11th July 1943-Present day
John B. Watson:
9th January 1878-25th September 1958
B.F. Skinner:
20th March 1904-18th August 1990
Philosophical Roots
René Descartes:
31st March 1596- 11th February 1650
Paul Broca:
28th June 1824-9th July 1880
Wilhelm Wundt:
16th August 1832- 31st August 1920
Carl Jung:
26th July 1875-6th June 1961
Descartes was a french philosopher, mathematician and scientist. He introduced new theories about how the mind and body work which influenced many psychologists after him to think and study the mind in different ways. Descartes was the founder of modern psychology.

The idea at the time was that the mind and body where one but Descartes brought in the idea that the mind and the body where two different things but worked very closely together. This led to the theory of the brain controlling the mind and new discoveries about the brain and how we think.
Paul Broca was a French surgeon, anatomist, physician and anthropologist. Broca theory was that people who receive a brain injury will have disabilites and found that people that had suffered from damage to the frontal lobe of the brain couldn't make understand complex sentences properly. After studying a brain damaged man who could only pronounce the word 'Tan', he discovered that a person's abilities were controlled by different parts of the brain.
Wundt was born in Germany and was a psychologist, physician, philosopher and professor. He is regarded as the father of psychology because he defined the difference between psychology and philosophy. Wilhelm Wundt introduced introspection to scientifically develop a theory of conscious thought. His introspection method wasn't used past the 1920s but Wundt influenced other psychologist, mainly behaviourists, to use a more experimental approach to become more scientific.
Carl Jung was born in Kesswil, Switzerland and was a psychotherapist and psychiatrist. Jung was the partner of Sigmund Freud until they separated, as they did not see eye to eye. He believed that the human mind was spilt into three parts: the ego or conscious mind, the personal unconscious mind and the collective unconscious. Jung thought that the collective unconscious mind was where the knowledge and experiences of all human kind were kept. He stated in Psychological Types that for a person to become their true self and develop as a person, the conscious and unconscious mind had to merge completely.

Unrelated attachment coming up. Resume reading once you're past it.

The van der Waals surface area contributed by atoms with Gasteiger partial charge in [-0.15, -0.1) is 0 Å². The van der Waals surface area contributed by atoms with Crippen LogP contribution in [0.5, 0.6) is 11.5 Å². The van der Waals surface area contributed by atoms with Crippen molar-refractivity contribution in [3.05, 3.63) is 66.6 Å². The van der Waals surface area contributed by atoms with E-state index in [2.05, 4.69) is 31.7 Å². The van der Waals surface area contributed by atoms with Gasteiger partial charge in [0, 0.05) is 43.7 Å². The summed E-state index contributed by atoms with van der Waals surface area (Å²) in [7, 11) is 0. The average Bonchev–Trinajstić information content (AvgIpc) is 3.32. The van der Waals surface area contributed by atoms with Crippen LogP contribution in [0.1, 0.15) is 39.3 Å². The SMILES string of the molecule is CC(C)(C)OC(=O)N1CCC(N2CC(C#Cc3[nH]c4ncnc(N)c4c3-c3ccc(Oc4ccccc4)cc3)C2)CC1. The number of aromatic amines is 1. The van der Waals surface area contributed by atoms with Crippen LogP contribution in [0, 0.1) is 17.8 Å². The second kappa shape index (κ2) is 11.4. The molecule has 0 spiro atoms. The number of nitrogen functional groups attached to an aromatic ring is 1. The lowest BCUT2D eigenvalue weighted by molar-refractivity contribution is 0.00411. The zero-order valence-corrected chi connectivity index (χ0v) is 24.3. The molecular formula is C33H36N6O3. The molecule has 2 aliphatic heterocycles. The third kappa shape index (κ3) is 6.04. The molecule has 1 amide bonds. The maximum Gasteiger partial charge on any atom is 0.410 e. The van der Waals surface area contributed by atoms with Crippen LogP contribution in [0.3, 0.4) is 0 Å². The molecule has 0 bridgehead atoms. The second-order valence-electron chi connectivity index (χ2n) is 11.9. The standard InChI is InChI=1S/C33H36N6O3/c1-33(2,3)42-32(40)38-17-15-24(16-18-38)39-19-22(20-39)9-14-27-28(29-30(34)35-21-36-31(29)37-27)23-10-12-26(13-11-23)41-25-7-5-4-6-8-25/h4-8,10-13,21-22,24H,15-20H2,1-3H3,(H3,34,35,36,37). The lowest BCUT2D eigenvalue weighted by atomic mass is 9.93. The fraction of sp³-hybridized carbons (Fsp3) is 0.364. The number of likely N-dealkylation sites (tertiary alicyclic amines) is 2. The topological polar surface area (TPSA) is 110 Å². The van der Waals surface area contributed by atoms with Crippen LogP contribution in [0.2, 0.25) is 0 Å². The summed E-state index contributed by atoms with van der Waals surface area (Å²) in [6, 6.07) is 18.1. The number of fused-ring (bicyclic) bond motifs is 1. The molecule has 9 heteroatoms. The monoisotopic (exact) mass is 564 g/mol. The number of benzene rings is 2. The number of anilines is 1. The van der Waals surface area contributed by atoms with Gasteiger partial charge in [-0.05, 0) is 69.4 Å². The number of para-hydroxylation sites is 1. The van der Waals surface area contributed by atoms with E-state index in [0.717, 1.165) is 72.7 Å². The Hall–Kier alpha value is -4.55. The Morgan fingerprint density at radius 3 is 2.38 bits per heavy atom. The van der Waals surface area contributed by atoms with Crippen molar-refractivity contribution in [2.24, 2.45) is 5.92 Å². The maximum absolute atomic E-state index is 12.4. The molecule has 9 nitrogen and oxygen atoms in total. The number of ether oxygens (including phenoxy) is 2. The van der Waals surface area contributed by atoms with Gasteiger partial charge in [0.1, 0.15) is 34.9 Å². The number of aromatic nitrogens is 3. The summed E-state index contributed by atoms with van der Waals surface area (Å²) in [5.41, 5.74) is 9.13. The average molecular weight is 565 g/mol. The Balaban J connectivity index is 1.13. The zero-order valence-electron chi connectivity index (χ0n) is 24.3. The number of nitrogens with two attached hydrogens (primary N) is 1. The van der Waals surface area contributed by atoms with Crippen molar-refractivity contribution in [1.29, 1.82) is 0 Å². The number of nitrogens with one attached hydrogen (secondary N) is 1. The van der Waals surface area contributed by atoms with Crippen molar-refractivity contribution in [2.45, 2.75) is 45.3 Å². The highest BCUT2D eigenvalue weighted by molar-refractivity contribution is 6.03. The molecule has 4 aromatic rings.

John B. Watson was an America psychologist who was born in Travellers Rest, South Carolina. His most famous experiment was called the ‘Little Alpert’ experiment where he and his assistant Rosalie Rayner trained a small boy to be scared of a white rat. They did this by pairing a loud, clanging noise with the white rat. The discovered that this fear the boy had for the rat transferred to other furry, white objects. Watson’s experiment is criticized, as they did not decondition the boy.
B.F. Skinner was and American psychologist, social philosopher and inventor. He was born in Susquehanna in Pennsylvania and studied behaviourism. His was famous for his research in operant conditioning and negative reinforcements. Skinner thought differently from Watson or Pavlov, he believed that behaviour depended on what happened after the response not because of the stimulus. He called this operant behaviour.
Wolfgang Köhler was a German psychologist and phenomenologist who, like Max Wertheimer, studied Gestalt psychology. He conducted experiments on chimpanzees to reveal their intelligence. Köhler found through making the chimps solve problems that they have the ability to uses simple tools to build straightforward structures. He published his findings in his 1917 book called Intelligenzprüfungen an Menschnaffen or The Mentality of Apes.
Jean Piaget was a Swiss developmental psychologist and philosopher. His first job in psychology was to translate English intelligence test into french. He became extremely interested with the reasons why children answered the question wrong even though it required common sense. Piaget came up with the theory that the ways that children and adults think are on different levels. Jean Piaget worked with children to study their cognitive development. He was the first psychologist to use systematic study and used simple but imaginative test to uncover the many abilities of the brain.
Howard Gardner is an American development psychologist. His most renowned work was his theory of multiple intelligences. In Gardner’s theory he states that all people have different ways of learning and thinks, which meant that traditional intelligence tests don’t apply to everyone. Gardner’s theory changed the way that human intelligence was researched. There are 8, possibly 9 different types.1. Visual-Spatial intelligence2. Linguistic-Verbal intelligence3. Mathematical intelligence4. Kinesthetic intelligence5. Musical intelligence6. Interpersonal intelligence7. Intrapersonal intelligence8.Naturalistic intelligence and9. Existential intelligence
http://en.wikipedia.org/wiki/B._F._Skinner http://psychology.about.com/od/profilesofmajorthinkers/p/bio_skinner.htm
http://psychology.about.com/od/profilesofmajorthinkers/p/jungprofile.htm http://en.wikipedia.org/wiki/Carl_Jung